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From distress to exit: determinants of the time to exit

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  • Sofie Balcaen

    ()

  • Sophie Manigart

    ()

  • Hubert Ooghe

Abstract

This paper analyses the duration of the time to exit of distressed firms, differentiating between involuntary exits (mainly bankruptcies) and voluntary liquidations. It examines how long firms survive after initial signs of economic distress. The study is conducted on an extensive dataset of 5,233 Belgian distress-related exits of non-starting firms, the majority being privately held. The results highlight that slack resources have an opposite effect on the timing of involuntary exits and voluntary liquidations. On the one hand, high levels of available and potential slack increase the time to involuntary exit, as they allow distressed firms to postpone an impending involuntary exit. On the other hand, high available slack resources shorten the time to voluntary liquidation as they make voluntary liquidation easier. Further, a high level of stakeholder dependence increases the time to exit after distress, whether the firm exits through a voluntary or through an involuntary procedure. This is explained by the fact that stakeholder dependence increases the complexity of the exit decision and the exit procedure.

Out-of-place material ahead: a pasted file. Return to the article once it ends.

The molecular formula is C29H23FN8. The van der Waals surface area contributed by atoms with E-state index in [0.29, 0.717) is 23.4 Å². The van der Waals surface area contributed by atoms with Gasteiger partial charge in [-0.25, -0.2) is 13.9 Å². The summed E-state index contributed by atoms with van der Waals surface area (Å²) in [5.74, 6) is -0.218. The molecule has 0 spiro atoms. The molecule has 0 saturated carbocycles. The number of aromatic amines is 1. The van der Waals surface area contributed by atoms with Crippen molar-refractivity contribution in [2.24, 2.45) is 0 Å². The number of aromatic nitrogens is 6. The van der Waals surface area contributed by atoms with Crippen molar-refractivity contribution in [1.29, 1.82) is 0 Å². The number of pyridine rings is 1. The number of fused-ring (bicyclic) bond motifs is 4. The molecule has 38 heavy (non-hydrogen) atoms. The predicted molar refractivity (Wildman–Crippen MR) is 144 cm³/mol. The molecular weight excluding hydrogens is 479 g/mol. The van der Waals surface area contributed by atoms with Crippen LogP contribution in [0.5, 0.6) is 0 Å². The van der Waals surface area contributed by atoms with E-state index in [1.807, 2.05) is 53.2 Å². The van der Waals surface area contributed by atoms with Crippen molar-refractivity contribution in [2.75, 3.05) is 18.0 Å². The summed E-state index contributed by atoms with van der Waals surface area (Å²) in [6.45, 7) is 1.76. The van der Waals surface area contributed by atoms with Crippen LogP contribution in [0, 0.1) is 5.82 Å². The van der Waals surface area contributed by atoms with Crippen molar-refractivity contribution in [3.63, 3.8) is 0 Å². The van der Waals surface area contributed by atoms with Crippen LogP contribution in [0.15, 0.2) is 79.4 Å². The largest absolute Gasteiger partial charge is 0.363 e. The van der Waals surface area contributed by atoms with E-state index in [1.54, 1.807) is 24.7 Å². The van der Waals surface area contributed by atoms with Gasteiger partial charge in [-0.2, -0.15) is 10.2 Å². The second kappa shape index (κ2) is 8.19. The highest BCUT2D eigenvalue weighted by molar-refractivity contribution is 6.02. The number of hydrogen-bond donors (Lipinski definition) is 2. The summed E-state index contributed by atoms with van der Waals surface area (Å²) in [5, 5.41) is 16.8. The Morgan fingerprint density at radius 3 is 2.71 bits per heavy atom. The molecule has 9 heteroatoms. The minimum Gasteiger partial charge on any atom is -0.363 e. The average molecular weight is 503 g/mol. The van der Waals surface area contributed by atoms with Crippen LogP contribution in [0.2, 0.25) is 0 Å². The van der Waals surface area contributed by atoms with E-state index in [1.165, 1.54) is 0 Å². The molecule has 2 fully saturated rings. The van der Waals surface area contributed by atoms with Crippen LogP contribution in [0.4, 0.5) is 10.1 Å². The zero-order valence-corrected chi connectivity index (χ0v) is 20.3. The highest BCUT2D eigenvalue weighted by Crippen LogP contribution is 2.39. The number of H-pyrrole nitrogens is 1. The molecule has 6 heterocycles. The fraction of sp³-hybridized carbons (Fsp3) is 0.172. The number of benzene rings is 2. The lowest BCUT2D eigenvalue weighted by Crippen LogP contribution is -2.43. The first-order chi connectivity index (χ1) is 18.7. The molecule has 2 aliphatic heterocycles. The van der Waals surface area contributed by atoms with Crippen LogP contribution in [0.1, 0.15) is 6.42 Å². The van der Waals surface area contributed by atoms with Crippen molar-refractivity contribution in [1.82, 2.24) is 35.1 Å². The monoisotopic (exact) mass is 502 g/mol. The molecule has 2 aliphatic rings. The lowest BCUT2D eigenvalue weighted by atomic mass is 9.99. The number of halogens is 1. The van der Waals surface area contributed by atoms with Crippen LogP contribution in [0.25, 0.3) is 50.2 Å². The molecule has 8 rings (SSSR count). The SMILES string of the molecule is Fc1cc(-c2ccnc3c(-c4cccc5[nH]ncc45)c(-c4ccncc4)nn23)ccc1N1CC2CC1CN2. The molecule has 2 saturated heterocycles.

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Bibliographic Info

Article provided by Springer in its journal Journal of Evolutionary Economics.

Volume (Year): 21 (2011)
Issue (Month): 3 (August)
Pages: 407-446

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Handle: RePEc:spr:joevec:v:21:y:2011:i:3:p:407-446

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Related research

Keywords: Firm exit; Distress; Court driven exit; Voluntary liquidation; Slack resources; Stakeholders;

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References

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Cited by:
  1. Sofie Balcaen & Sophie Manigart & Jozefien Buyze & Hubert Ooghe, 2012. "Firm exit after distress: differentiating between bankruptcy, voluntary liquidation and M&A," Small Business Economics, Springer, vol. 39(4), pages 949-975, November.

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